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Factors affecting essential oil production in rosemary (Rosmarinus officinalis L.)

Tawfeeq, A. (2017) Factors affecting essential oil production in rosemary (Rosmarinus officinalis L.). PhD thesis, University of Reading

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There are many factors shown to have beneficial effects on many crop plants. Here we investigate the impact of fertilizers and genetic variation on Rosmarinus officinalis L. measured by both oil yield and quality. Plants grown in a temperature-controlled greenhouse with a natural photoperiod and a controlled irrigation system were treated with seaweed fertilizer and an inorganic fertilizer of matching mineral composition but with no organic content. Treatments were either by spraying on to the foliage or watering direct to the compost. The essential oil was extracted by hydro-distillation with a Clevenger apparatus and analysed by gaschromatography mass-spectrometry (GC–MS) and nuclear magnetic resonance spectroscopy (NMR). The crop responded positively to the application of fertilizer when compared to the control (no fertilizer). The seaweed treatments caused a significant increase in oil amount and leaf area as compared with both inorganic treatments and the control regardless of application method. The application of cytokinin in seaweed form also had a positive role with plant growth and oil production. The chemical compositions of the plants were compared, and qualitative differences were found between fertilizer treatments, application methods, ages of the plant and different genotype. The difference in oil composition were influenced partly by applying seaweed fertilizer. A full chemical analysis of the essential oil was conducted in order to identify the main components. Nine compounds were determined. Eucalyptol and camphene were shown to make up more than half. The other compounds made up the remaining 30%. In general, oil yields are reduced in the older plants whether from those with applied fertilizer or the control. The different genotypes showed a highly significant difference in oil composition and yield compared with other factors affecting essential oil production showing that rosemary plants vary greatly and the correct cultivar should be chosen with reference to its intended final use.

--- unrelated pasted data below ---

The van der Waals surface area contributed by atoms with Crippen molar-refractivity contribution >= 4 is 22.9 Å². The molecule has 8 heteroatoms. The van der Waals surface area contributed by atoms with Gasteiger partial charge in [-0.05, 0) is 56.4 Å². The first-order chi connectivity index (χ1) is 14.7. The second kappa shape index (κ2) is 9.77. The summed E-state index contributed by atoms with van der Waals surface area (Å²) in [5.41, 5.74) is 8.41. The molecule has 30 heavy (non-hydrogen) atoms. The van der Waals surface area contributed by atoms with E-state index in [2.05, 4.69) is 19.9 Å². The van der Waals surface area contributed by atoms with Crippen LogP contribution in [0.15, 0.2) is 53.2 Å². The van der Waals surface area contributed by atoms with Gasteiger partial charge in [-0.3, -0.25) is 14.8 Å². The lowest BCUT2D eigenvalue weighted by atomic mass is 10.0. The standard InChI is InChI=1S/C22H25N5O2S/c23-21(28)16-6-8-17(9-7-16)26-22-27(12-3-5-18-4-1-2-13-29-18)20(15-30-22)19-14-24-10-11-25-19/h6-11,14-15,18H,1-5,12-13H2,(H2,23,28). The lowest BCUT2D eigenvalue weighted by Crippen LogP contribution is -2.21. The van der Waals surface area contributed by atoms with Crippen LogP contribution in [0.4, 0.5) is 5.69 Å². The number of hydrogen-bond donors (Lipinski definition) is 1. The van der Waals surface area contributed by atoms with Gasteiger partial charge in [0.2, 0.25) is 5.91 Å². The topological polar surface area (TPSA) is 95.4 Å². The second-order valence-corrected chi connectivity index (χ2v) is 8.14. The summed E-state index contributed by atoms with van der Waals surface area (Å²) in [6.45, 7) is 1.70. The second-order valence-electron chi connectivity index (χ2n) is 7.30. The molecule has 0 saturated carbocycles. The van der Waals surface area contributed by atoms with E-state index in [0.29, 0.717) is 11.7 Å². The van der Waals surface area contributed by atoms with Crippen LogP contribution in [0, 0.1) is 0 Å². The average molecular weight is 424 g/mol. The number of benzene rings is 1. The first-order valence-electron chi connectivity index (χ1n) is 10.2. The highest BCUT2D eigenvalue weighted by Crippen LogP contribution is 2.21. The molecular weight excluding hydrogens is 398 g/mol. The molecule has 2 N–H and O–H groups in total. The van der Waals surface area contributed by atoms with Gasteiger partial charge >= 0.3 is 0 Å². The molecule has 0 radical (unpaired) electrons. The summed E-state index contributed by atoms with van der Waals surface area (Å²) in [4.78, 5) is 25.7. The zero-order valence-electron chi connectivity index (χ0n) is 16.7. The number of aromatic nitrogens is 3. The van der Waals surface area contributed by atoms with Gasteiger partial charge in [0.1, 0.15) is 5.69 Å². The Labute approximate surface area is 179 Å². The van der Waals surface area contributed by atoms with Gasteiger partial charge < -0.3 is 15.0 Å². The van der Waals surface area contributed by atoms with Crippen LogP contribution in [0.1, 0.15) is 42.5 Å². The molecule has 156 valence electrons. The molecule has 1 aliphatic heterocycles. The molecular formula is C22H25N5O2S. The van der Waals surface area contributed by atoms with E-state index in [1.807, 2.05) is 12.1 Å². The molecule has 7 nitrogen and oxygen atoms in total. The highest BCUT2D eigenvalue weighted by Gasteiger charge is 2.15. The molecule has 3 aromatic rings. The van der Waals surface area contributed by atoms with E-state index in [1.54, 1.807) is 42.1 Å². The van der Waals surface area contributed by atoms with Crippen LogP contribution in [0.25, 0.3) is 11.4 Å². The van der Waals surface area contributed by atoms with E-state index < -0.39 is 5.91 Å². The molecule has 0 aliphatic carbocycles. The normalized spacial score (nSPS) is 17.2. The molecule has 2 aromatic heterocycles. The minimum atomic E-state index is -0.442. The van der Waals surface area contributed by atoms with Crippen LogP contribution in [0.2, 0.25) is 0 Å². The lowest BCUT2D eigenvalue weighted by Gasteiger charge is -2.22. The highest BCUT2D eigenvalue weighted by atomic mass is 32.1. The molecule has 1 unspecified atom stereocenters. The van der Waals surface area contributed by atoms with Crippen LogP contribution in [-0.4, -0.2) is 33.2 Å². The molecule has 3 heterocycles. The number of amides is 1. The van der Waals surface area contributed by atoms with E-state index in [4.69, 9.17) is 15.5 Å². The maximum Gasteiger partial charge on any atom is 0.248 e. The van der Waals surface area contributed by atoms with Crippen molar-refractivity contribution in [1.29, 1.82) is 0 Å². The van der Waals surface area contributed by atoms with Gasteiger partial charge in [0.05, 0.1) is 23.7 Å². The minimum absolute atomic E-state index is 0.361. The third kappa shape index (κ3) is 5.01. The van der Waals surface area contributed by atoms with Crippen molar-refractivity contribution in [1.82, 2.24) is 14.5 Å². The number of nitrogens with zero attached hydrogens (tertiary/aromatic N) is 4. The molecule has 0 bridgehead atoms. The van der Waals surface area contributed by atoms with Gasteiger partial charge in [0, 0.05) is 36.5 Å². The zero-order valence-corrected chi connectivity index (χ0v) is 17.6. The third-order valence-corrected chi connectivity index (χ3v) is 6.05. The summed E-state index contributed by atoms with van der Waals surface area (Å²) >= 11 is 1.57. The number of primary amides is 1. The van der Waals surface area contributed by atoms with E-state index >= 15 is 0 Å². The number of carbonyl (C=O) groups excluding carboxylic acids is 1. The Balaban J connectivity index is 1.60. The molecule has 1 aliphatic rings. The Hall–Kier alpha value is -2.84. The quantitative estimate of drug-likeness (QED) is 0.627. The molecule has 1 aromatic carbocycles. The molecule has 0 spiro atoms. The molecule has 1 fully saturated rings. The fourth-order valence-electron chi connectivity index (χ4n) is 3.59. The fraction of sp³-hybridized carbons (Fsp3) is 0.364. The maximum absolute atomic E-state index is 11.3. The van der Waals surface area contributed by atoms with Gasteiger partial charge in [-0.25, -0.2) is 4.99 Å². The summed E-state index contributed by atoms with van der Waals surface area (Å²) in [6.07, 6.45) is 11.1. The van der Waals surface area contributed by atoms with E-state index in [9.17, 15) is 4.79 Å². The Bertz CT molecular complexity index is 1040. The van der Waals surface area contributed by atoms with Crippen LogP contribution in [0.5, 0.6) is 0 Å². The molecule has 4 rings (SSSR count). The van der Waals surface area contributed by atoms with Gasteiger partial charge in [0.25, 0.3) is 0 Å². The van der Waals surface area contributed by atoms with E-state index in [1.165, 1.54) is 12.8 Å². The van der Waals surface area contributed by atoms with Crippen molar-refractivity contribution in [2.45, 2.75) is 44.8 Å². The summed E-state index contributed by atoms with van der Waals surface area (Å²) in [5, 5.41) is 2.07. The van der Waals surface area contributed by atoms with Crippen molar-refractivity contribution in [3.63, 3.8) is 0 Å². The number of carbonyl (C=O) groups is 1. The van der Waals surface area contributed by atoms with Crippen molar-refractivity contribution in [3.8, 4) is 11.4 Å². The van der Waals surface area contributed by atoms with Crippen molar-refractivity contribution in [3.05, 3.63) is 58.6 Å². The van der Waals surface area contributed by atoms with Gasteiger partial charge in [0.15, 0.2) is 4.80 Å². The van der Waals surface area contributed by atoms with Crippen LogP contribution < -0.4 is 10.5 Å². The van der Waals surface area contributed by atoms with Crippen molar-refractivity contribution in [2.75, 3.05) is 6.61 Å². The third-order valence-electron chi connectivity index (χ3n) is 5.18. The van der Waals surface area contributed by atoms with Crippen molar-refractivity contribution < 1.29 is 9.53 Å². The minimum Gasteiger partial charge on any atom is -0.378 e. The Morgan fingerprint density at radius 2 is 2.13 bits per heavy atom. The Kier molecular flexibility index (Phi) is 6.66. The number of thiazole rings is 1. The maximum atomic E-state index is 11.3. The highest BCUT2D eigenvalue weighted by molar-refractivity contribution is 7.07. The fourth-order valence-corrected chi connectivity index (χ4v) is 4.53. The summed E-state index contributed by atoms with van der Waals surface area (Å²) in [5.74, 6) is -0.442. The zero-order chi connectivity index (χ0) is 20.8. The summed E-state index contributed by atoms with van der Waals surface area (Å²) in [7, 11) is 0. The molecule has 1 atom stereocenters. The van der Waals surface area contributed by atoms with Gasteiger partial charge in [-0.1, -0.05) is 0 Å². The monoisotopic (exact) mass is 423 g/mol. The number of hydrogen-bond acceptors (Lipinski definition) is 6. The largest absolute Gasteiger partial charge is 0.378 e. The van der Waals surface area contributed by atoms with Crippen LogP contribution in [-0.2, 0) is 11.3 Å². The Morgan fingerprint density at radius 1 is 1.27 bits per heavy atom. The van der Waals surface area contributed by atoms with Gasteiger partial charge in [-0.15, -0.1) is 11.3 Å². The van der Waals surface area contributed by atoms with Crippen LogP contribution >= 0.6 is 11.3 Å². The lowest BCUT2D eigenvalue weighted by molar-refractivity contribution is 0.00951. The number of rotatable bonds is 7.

Item Type:Thesis (PhD)
Thesis Supervisor:Culham, A. and Davis, F.
Thesis/Report Department:School of Biological Sciences
Identification Number/DOI:
Divisions:Life Sciences > School of Biological Sciences > Ecology and Evolutionary Biology
ID Code:78261


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